Station: [10] A Book with History: the Torah Scroll

Not a book? And yet part of the Bible! So how does that work?

The Bible isn’t a Christian invention. And it comes from a time when bound books didn’t even exist.

The Torah -- the five Books of Moses, or the Pentateuch – is the holy scripture of Judaism. Like all Torah scrolls, our exhibit was made by a trained ritual scribe called a sofer. His work had to be absolutely flawless, because inscribing a scroll is a sacred act – and the finished scroll is a sacred object.

So sacred that no hand may ever touch the scroll. During the service, special pointers are used to trace along the line as it’s read aloud. That’s because the Torah – divided into 54 sections – is read out during the weekly services at the synagogue. 

Usually, the strip of parchment is rolled on to a pair of wooden shafts, one on either side. These are missing from our Torah scroll – a sign that the scroll has been de-sanctified, in other words, officially removed from its religious context.

When a scroll is being read aloud in the synagogue, the two wooden rollers are turned to move the visible section along, or reveal the upcoming section.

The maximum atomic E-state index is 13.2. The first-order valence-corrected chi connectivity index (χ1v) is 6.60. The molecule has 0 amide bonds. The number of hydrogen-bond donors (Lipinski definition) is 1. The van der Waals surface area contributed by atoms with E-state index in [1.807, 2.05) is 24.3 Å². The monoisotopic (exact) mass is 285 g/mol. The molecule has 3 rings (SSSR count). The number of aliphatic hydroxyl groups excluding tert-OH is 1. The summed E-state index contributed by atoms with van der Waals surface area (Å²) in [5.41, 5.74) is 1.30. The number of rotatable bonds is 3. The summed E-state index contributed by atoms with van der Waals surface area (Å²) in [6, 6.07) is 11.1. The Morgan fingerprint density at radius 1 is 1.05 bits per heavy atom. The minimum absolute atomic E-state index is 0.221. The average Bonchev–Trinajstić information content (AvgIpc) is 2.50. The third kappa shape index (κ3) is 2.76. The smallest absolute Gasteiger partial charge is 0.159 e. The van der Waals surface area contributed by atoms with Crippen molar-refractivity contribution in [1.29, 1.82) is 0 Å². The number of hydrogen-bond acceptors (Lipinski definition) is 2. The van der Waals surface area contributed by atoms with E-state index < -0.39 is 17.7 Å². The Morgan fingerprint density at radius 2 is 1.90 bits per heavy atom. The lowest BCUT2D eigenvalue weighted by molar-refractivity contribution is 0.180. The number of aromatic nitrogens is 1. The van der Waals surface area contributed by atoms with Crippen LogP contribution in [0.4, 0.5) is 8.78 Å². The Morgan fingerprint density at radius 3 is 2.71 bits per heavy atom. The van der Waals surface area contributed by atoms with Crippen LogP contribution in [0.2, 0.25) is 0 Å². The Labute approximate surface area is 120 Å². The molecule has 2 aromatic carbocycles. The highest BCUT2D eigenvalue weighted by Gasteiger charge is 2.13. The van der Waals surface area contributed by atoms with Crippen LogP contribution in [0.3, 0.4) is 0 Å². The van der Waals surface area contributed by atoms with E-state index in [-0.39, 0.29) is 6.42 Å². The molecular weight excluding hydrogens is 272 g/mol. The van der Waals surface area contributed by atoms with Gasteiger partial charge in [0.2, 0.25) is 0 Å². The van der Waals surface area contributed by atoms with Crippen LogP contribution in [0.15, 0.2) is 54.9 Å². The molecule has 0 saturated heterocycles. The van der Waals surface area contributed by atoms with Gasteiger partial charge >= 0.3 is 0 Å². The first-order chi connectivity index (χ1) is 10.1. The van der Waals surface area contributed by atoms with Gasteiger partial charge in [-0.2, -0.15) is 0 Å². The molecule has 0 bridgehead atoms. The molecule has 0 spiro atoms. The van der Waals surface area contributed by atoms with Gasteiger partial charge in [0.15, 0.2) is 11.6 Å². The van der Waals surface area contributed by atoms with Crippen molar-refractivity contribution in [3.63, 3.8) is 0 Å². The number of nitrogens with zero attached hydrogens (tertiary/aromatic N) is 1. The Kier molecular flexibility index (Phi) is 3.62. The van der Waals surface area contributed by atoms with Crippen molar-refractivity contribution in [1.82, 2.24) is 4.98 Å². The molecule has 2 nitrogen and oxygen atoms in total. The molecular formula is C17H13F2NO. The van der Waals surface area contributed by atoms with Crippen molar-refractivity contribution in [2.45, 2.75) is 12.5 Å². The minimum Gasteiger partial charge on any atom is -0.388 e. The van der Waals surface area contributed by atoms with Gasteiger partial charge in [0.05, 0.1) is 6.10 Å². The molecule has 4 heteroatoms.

And so, turning the Torah scroll, one takes a turn through the entire year. Starting with the creation of the world in Genesis, and ending with death of Moses, which concludes Deuteronomy, the Fifth Book of Moses. Then, in the New Year, the reading begins again.

The Torah – which translates as "teaching" or "instruction" – is the most important part of the "Hebrew Bible", the "Tanakh". But it’s not the only one. 

That’s because the Tanakh coincides with the Christian Old Testament. And in addition to the Torah, that is, the Five Books of Moses, there are also the Books of the Prophets and what’s known as the Writings, that is, the Psalms and the Historical Books.

So Jews and Christians share the Old Testament – the foundation of their faiths.

All depictions: © Bibelgalerie Meersburg